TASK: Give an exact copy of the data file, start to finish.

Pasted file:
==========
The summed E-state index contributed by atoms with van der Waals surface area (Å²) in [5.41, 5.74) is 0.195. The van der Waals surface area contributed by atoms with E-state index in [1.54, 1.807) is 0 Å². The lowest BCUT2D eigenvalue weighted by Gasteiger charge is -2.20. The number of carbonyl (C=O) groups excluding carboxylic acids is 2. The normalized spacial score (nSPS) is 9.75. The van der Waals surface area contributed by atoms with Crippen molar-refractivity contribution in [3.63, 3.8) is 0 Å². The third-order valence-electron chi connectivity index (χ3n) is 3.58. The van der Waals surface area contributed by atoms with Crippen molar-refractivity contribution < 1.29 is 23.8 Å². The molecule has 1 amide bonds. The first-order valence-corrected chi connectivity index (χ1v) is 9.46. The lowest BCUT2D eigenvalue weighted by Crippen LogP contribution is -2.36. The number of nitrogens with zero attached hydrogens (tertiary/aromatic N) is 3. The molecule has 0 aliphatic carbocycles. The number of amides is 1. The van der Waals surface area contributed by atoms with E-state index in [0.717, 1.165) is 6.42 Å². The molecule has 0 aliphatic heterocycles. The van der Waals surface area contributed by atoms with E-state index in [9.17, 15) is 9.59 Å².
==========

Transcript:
The summed E-state index contributed by atoms with van der Waals surface area (Å²) in [5.41, 5.74) is 0.195. The van der Waals surface area contributed by atoms with E-state index in [1.54, 1.807) is 0 Å². The lowest BCUT2D eigenvalue weighted by Gasteiger charge is -2.20. The number of carbonyl (C=O) groups excluding carboxylic acids is 2. The normalized spacial score (nSPS) is 9.75. The van der Waals surface area contributed by atoms with Crippen molar-refractivity contribution in [3.63, 3.8) is 0 Å². The third-order valence-electron chi connectivity index (χ3n) is 3.58. The van der Waals surface area contributed by atoms with Crippen molar-refractivity contribution < 1.29 is 23.8 Å². The molecule has 1 amide bonds. The first-order valence-corrected chi connectivity index (χ1v) is 9.46. The lowest BCUT2D eigenvalue weighted by Crippen LogP contribution is -2.36. The number of nitrogens with zero attached hydrogens (tertiary/aromatic N) is 3. The molecule has 0 aliphatic carbocycles. The number of amides is 1. The van der Waals surface area contributed by atoms with E-state index in [0.717, 1.165) is 6.42 Å². The molecule has 0 aliphatic heterocycles. The van der Waals surface area contributed by atoms with E-state index in [9.17, 15) is 9.59 Å².